Queen performing in New Haven, CT.

Anyway the wind blows…Queen’s anthem Bohemian Rhaposdy

Bohemian Rhaposdy was released in 1975 and has subsequently gone down as one of the greatest songs in British music history. Seeing as Queen’s masterpiece has just celebrated 40 years since its release, it seems right to analyse its legacy.

Originally released as a single, the song sold over a million copies by the end of 1976 and topped the charts for nine weeks running. Consistently ranked with the very best songs ever written, it was voted as Britain’s favourite Number 1 in a 2012 poll by ITV.

There is no doubt that Bohemian Rhapsody has to be one of most confusing and least-understood songs ever written. However, there is something about it that is simply brilliant, appealing to small children running around at home to middle aged hardcore rockers.

Mercury blends in a melting-pot of genres throughout the piece combining everything from heavy rock, ballad and opera. The whole song is then capped off in a similar style to Led Zeppelin’s ‘Stairway to Heaven’ with a single mysterious line ‘anyway the wind blows’.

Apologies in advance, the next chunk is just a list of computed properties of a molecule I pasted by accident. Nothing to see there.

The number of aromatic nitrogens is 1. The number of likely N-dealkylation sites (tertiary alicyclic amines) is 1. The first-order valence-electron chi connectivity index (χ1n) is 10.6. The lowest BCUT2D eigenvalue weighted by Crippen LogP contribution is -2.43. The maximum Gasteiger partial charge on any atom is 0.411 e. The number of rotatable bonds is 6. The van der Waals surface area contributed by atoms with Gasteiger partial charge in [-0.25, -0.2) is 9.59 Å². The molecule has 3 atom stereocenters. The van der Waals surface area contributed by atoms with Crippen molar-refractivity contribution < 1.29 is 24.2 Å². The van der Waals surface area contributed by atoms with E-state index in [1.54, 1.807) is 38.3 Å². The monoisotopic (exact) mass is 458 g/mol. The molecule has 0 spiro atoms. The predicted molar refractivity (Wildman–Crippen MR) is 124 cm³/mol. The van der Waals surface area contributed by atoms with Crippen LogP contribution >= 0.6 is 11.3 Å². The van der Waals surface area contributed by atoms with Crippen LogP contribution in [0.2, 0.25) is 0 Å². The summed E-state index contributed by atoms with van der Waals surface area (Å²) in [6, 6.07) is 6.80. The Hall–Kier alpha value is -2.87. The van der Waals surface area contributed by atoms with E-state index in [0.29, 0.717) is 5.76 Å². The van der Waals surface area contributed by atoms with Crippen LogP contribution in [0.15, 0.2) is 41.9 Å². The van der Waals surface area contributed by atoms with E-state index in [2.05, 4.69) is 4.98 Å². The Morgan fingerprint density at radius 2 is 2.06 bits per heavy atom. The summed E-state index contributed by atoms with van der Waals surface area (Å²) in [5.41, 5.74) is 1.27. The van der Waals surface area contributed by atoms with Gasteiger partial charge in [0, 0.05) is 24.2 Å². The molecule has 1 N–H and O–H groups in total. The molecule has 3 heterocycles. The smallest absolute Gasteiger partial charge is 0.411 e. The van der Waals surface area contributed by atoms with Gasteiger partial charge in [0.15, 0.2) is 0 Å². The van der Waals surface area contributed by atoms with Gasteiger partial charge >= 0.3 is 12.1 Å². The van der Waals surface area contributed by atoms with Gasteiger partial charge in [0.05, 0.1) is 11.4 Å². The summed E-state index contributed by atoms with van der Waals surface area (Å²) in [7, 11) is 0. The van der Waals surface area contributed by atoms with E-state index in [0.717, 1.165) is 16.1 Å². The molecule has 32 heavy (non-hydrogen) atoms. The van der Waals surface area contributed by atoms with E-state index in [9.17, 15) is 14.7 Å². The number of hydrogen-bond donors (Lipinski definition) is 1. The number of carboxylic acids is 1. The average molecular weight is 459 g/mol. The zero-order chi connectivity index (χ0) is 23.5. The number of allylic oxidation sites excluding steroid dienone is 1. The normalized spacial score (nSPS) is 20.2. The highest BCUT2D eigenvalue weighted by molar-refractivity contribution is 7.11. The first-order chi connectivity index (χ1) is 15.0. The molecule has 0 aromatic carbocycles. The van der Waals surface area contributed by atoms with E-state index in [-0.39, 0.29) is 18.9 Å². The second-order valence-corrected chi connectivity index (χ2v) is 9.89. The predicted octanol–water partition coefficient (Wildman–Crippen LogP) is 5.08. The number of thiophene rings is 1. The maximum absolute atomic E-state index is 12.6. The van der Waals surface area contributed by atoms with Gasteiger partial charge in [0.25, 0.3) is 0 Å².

The song perhaps gained more popularity when Freddie Mercury sadly died in 1991 and it also became associated with film Wayne’s World which boosted popularity in the USA.

Some people also point to Bohemian Rhapsody for the beginning of the music video. The promotional video’s success paved the way for other artists to use music videos and arguably lead to the era of MTV.

The meaning of the song has never really been explained by Mercury or the rest of Queen. What little information which has been revealed has suggested the song is about Mercury’s troubled relationships but he has never said explicitly. Here is what he has said:

‘It’s one of those songs which has such a fantasy feel about it. I think people should just listen to it, think about it, and then make up their own minds as to what it says to them… “Bohemian Rhapsody” didn’t just come out of thin air. I did a bit of research although it was tongue-in-cheek and mock opera. Why not?’

 

Bohemian Rhapsody is also well known for its strange phrases and words. Here are a few explanations:

Scaramouche is a stock character from the Italian clown tradition commedia dell’arte. He’s a fool, but adept at getting himself out of trouble.

A fandango is a Spanish flamenco dance.

Figaro is the main character from Rossini’s opera The Barber of Seville.

Bismillah means “in the name of Allah” and is the first word in The Qu’ran.

 

Image Credits: Carl Lender [GFDL (http://www.gnu.org/copyleft/fdl.html) or CC-BY-SA-3.0 (http://creativecommons.org/licenses/by-sa/3.0/)], via Wikimedia Commons, OTRS.

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